How to Clean AC Coils

The summer heat is hard on an air conditioning system. This year, stop the problems before they start by cleaning your coils and taking other small precautions to set your system up for success and lower your utility bills.

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While most air conditioner repairs are best left to a professional, there are several things you can do to boost your system’s performance and lower your utility bill. From changing your filters and cleaning your coils to being a little more mindful when landscaping, you can make a big difference with minimal effort. When you search “how to clean AC coils” online, you’ll likely be overwhelmed with the options and industry terms thrown around in the countless tutorials. This is because air conditioning systems are fairly complex machines, with most having both an inside and outside unit that harmoniously work together to cool your home. Both units have coils, so it is important to start by identifying what you will actually be cleaning.

Prep and Clean the Coils

Before we get started, it's important to cut the power to your unit to avoid electric shock to you or damage to the unit. We’re going to focus on your outside unit’s coils. More specifically, we’re going to clean the fins, which run along the outside of the unit. Oftentimes, these fins get dented from years of wear and tear, making it hard for air to pass through them. If you notice that your unit’s fins are dented and bent, buy an AC fin tool at the hardware store and use it to straighten the fins (Image 1). Once you’ve straightened the fins, use a vacuum to remove any debris (Image 2). Now that the surface is clean and any debris within the fins has been cleared, you can use a foaming AC coil cleaner to coat the entire surface of the fins (Image 3). This cleaner will soak into the coil and begin to break free any remaining debris. Our cleaner featured a scrubber on its cap, but you could also use a stiff brush to further clean between the fins (Image 4). Though most of these foaming cleaners are self-rinsing, using a hose to rinse the area will help to wash away dirt and other buildup.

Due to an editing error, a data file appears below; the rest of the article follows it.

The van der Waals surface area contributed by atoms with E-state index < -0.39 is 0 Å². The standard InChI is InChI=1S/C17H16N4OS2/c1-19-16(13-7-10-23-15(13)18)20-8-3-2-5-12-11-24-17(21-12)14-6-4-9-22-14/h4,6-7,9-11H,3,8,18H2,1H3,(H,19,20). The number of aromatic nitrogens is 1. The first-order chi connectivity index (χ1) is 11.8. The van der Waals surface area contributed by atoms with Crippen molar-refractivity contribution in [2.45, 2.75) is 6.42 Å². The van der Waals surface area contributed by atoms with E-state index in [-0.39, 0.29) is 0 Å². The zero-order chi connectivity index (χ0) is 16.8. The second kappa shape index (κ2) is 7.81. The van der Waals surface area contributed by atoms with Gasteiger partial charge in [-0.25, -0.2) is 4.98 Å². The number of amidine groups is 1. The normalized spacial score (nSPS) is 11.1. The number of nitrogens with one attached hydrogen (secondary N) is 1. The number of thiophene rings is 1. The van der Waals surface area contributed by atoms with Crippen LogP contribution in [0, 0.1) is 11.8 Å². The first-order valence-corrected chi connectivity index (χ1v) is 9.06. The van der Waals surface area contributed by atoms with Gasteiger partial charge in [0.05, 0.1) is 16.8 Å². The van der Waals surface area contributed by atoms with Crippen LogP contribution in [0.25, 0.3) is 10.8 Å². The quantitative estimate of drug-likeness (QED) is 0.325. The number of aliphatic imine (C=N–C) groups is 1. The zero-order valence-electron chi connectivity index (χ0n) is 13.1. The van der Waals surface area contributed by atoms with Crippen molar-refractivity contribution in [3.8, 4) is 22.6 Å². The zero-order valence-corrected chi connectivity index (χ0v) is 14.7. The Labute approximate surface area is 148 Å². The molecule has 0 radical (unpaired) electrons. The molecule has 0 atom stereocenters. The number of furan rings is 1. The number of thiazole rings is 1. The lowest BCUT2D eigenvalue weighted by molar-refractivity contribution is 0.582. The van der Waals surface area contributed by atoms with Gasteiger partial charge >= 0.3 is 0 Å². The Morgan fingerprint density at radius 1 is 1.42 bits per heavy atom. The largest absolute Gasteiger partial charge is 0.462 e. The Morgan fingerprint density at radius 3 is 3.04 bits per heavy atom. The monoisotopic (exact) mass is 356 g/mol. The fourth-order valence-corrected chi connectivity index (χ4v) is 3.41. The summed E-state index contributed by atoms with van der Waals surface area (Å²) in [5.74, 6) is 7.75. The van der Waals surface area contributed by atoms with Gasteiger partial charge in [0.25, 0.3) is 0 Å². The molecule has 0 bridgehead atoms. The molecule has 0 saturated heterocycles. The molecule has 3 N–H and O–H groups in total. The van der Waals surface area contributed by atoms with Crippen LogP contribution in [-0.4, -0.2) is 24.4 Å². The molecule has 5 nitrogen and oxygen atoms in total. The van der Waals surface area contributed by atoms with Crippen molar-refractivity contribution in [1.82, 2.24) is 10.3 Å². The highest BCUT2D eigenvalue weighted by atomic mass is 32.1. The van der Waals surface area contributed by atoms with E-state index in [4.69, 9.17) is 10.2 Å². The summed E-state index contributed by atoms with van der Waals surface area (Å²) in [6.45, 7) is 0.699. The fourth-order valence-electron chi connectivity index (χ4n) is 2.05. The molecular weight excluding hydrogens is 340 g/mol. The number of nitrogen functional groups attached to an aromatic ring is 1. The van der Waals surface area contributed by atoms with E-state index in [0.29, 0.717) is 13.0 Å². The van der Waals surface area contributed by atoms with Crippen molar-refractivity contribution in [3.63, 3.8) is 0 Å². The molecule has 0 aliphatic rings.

Clean Around Outside Unit

Over time, dirt, mulch and leaves can gather around the base of the outside unit and cake along the sides. Once a year, it's wise to rake back any buildup and clean along the bottom of the unit to keep the fins clean and free of buildup.

Photo by: Kamron Sanders

Kamron Sanders

Change Your Filter

To keep your air conditioner running efficiently, it’s imperative that air can flow through the system. Many times, units begin to run poorly and suffer due to insufficient airflow caused by clogged return filters (Image 1). Returns get their name because they are where the system removes the hot air from the space and returns the cooler air for recirculation. It would be horribly inefficient to constantly cool down the hotter outside air, so the system recycles the already-cooled air in the home, cooling it and passing it through once more. All return covers are different, but they typically have two latches that you pull back by hand, releasing the door (Image 2). To replace the filter, simply measure the return size or reference the old filter’s listed size, buy a new filter and set in place, being sure to follow the air-flow-direction arrow printed on the filter (Image 3). Regularly changing filters according to the manufacturer’s guidance will save you money and keep you cool all summer long.

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